Logic programming with focusing proofs in linear logic.

*(English)*Zbl 0764.03020Summary: The deep symmetry of linear logic makes it suitable for providing abstract models of computation, free from implementation details which are, by nature, oriented and nonsymmetrical. I propose here one such model, in the area of logic programming, where the basic computational principle is:
\[
\text{Computation}=\text{Proof search}.
\]
Proofs considered here are those of the Gentzen style sequent calculus for linear logic. However, proofs in this system may be redundant, in that two proofs can be syntactically different although identical up to some irrelevant reordering or simplification of the applications of the inference rules. This leads to an untractable proof search where the search procedure is forced to make costly choices which turn out to be irrelevant. To overcome this problem, a subclass of proofs, called the ‘focusing’ proofs, which is both complete (any derivable formula in linear logic has a focusing proof) and tractable (many irrelevant choices in the search are eliminated when aimed at focusing proofs) is identified. The main constraint underlying the specification of focusing proofs has been to preserve the symmetry of linear logic, which is its most salient feature. In particular, dual connectives have dual properties with respect to focusing proofs.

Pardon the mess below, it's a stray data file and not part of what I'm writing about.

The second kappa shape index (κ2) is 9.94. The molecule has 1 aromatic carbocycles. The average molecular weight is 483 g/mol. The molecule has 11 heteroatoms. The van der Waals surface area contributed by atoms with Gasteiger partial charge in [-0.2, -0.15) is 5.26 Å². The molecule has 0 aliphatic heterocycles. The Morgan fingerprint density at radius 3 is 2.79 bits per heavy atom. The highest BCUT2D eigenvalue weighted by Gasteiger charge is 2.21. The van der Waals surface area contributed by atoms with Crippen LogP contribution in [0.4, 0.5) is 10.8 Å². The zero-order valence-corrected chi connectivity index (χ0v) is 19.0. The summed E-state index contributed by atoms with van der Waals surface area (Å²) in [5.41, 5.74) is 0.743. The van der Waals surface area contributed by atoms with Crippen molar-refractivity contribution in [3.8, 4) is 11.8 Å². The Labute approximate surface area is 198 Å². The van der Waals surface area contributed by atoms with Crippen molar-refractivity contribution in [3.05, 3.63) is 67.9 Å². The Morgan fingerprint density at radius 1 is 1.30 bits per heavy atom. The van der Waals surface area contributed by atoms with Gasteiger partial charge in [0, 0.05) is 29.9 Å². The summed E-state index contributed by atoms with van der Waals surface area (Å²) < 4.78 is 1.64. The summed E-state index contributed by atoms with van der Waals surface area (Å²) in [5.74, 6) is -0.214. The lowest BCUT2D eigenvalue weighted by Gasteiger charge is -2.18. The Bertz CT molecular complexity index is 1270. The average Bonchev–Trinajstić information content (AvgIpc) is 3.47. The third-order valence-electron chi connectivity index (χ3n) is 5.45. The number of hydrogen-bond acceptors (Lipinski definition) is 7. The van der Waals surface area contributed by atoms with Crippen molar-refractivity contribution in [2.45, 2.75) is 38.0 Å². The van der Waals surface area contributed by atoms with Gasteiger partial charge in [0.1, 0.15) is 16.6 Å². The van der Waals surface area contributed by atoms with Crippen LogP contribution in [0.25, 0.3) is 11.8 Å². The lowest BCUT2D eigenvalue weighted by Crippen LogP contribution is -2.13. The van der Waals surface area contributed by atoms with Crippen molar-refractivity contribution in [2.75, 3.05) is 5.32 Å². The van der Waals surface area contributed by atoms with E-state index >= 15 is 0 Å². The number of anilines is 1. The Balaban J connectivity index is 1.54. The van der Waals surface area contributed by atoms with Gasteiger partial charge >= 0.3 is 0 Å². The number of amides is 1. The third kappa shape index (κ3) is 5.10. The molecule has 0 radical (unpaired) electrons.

Then, a programming language, called LinLog, consisting of a fragment of linear logic, in which focusing proofs have a more compact form, is presented. LinLog deals with formulae which have a syntax similar to that of the definite clauses and goals of Horn logic, but the crucial difference here is that it allows clauses with multiple atoms in the head, connected by the ‘par’ (multiplicative disjunction). It is then shown that the syntactic restriction induced by LinLog is not performed at the cost of any expressive power: a mapping from full linear logic to LinLog, preserving focusing proofs, and analogous to the normalization to clausal form for classical logic, is presented.

Then, a programming language, called LinLog, consisting of a fragment of linear logic, in which focusing proofs have a more compact form, is presented. LinLog deals with formulae which have a syntax similar to that of the definite clauses and goals of Horn logic, but the crucial difference here is that it allows clauses with multiple atoms in the head, connected by the ‘par’ (multiplicative disjunction). It is then shown that the syntactic restriction induced by LinLog is not performed at the cost of any expressive power: a mapping from full linear logic to LinLog, preserving focusing proofs, and analogous to the normalization to clausal form for classical logic, is presented.

##### MSC:

03F05 | Cut-elimination and normal-form theorems |

03B20 | Subsystems of classical logic (including intuitionistic logic) |

68N17 | Logic programming |

03B70 | Logic in computer science |

68Q10 | Modes of computation (nondeterministic, parallel, interactive, probabilistic, etc.) |